Without clear labels and instructions, your users won’t know what to do.

What to do

  • Label all input fields clearly and helpfully.
  • Where a field needs a specific format, give an example (For example, for a ‘date’ field in a form you might use ‘Enter the date as dd/mm/yyyy’)
  • Mark required fields with an icon and explain what the icon means before the form.
  • Keep your labels simple – too much explanation can be counter-productive. Things like ‘First name’, ‘Email’ and ‘Your message’ are fine.
  • The same goes for instructions, ‘Required fields are in red and have a * symbol’ works great. So does ‘Fill in this form and click ‘Submit’ to get in touch’.

Tips

  • Instructions need to take into account how they use sensory characteristics.
  • Think about how your use of colour affects things like required fields if you want to highlight them by colour. Don’t highlight by colour alone, pick a symbol too.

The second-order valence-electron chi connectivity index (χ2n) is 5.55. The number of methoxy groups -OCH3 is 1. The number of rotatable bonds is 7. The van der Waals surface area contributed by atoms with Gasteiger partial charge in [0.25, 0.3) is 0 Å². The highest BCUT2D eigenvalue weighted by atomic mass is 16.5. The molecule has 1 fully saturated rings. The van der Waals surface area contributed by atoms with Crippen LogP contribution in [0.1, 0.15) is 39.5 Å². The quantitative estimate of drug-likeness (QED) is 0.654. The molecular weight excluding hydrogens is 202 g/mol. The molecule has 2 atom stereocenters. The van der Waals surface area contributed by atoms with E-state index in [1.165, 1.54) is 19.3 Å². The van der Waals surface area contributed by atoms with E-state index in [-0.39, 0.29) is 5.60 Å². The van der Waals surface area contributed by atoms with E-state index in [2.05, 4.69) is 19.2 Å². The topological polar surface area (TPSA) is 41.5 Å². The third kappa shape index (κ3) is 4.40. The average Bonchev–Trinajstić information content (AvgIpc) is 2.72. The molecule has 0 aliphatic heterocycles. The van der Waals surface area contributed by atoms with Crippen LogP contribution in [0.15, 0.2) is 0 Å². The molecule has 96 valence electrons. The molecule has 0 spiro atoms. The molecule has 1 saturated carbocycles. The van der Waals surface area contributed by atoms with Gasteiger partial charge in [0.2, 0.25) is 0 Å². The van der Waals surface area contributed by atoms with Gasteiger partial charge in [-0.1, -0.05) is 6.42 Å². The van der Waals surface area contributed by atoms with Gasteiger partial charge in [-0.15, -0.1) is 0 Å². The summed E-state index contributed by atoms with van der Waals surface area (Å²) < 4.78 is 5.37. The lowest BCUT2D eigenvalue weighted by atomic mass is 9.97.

• Consider error identification as well, and make sure that you give helpful instructions when your users make mistakes on forms.

See also

Clearly identify input errors

Everyone makes mistakes, even you and I. Make it easy for users to understand and correct their mistakes with a bit of guidance. Provide timely and clear error identification guidance when users make mistakes on your website. Using error identification keeps your website running smoothly and keeps your users from getting frustrated.

One of the worst areas for mistakes websites are forms, including checkouts, newsletter sign-ups and questionnaires. Any of your users can make a simple error that means they can’t submit your form. If users cannot identify their mistakes, they will leave.

What to do

  • Identify and explain to the user any mistakes that you can detect automatically.
  • Add error explanation close to the error, showing what is wrong and how to fix it.

Tips

  • If a form requires input in a certain format, show and describe the required format.
  • If a mandatory field is empty, highlight the field and explain what’s required.
  • Build forms to be forgiving, accepting variations on the formats you prefer.
  • Don’t ask for too much information, just what you need.
  • Be specific. Use clear, concise instruction and form field labels.